There’s no pleasant way to describe how my eyes feel right now. In fact in you sat just a few feet away from me ( which you cant on account of my self-imposed quarantine, so you’ll just have to take my words at full value), you would have seen many slow blinks , eye rubs, and hair-down-hair-up fidgeting I did as I attempted to do the grunt work that I oh -so-happily consume but have never helped produced.
This evening I affirmed a few things about myself that I had kinda sorta guessed but not necessarily set out to verify.
For starters, I learned that my need for print-outs may be a major contributing force behind Rutgers’ s 750 printing page limit. Because while Professor Rizzo’s “Metadata” powerpoint and “Chicory Metadata Lab Instructions” were simple to understand and nicely laid out and I still felt the need to write my game plan on the margins because you know, that’s just what’s most natural to me. This would explain while PDFs that allow annotations and Command+F are readily available so I can theoretically get work done, nothing compares to having the print in my hands.
Step by step, old school : paper mets pen ❤ . This is how I digest information best.
There are a lot of things to consider when doing the work up behind data labeling, and one of the principle things to consider is organization. Granted we were lucky that Professor Rizzo labeled each column for us and her how-to PDF detailed what to do step by step, column by column but otherwise had I been on the Omeka site and the how-to PDF unassisted, y’all my workup would have been disastrous because 1. I’ve never thought about the steps print-media takes to get digitized for my consumption so let alone tried it step-by- laborious step and 2. read number one again with a more serious, deadpan tone.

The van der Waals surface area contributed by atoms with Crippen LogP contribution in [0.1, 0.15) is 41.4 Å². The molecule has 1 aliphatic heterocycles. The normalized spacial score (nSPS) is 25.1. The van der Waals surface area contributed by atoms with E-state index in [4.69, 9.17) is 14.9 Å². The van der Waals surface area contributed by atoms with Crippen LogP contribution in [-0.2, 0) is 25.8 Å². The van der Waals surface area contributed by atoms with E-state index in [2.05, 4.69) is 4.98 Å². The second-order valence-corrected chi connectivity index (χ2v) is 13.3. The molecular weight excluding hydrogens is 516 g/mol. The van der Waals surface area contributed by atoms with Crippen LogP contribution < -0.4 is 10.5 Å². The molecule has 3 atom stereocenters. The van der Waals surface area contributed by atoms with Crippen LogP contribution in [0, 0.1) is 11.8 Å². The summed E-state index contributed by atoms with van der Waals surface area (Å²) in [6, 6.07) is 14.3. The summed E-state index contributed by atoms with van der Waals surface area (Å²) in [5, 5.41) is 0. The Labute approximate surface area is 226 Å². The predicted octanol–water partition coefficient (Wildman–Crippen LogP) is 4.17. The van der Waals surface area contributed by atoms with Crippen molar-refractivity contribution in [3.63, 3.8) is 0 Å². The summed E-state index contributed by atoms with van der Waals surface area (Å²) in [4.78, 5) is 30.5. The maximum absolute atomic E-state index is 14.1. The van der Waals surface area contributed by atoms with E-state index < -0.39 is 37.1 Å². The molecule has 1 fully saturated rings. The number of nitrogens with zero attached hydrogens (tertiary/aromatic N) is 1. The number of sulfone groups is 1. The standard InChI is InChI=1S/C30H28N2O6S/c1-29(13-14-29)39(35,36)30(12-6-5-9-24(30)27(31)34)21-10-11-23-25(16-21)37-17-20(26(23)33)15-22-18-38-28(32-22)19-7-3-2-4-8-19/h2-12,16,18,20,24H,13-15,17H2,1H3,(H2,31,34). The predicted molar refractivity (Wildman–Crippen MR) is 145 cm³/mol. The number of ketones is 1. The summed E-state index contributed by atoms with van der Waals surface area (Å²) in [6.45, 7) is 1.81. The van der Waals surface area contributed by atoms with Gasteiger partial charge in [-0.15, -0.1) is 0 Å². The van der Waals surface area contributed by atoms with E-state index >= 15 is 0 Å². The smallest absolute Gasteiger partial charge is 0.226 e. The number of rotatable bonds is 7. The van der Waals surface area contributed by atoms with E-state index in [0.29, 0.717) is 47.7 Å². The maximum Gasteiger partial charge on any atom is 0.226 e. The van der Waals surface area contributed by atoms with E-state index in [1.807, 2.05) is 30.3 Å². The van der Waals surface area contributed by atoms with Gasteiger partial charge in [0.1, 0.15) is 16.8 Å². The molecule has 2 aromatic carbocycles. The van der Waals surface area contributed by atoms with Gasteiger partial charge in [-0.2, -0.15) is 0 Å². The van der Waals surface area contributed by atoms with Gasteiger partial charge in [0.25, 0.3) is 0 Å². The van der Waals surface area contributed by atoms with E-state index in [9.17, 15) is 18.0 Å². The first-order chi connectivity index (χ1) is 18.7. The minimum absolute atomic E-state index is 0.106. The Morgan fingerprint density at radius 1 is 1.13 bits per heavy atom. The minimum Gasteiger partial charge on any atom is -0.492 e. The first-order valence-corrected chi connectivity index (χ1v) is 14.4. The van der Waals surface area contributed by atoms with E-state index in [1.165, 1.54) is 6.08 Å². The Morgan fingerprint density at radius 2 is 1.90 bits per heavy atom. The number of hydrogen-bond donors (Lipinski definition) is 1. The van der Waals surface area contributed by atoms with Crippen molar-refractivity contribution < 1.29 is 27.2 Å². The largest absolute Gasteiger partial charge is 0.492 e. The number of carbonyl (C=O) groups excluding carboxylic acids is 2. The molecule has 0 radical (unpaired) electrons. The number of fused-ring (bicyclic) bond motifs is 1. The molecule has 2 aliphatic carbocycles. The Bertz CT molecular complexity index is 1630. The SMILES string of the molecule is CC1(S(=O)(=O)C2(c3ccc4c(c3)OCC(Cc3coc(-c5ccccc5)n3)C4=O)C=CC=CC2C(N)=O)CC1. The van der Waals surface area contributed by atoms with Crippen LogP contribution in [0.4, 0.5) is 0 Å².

I also learned that I am not too fond of being the one who “tags” or rather determines the poem’s theme. While “Chicory” contributors aren’t necessarily seeking millions of dollars or striving for fame, I had their work’s visibility in my hands. The more tag/themes, the higher the likelihood of their poem coming across someone’s search. So I caught myself coming up with a minimum of two themes per poem, just for the sake of heightening their visibility. But finding themes in one or two stanza poems was difficult- I don’t know if the poet’s use of language didn’t lend itself to my metadata-ing quest or if poetry just isn’t my thing. So can one metadata poetry or was it just me that struggled.
This lab experience made me consider a few points we’ve discussed in class but one in particular that stood out the most was that while the data was there and that the poems were irrefutably there in publication since 1976, I alone had the power to make it available and highly visible so in many ways there is a story and an agenda behind data. Data thats made available to us with tags/themes are either unknowingly or knowingly biased in nature because thees/tags depend on the archivist’s understanding of the work or in Chicory’s case inner-city culture. Black digital humanities is at the intersection and the crossroads of the archivist’s connection or sensitivity to black culture and its relationship to mainstream culture. Furthermore, it made me consider that to give any justice to the #transformDH movement and get it to become a more inclusive community that highlights females and Black humanities, a certain level of cultural awareness would have to be required because otherwise it could continue to get bypassed.
I would like to see our final work and compare our collective workup against an example of previously digitized Chicory issues. Did our time in a Black Humanities class and conversations on visibility , transformation, and intersectionality do anything to aid in the visibility of our Chicory issues?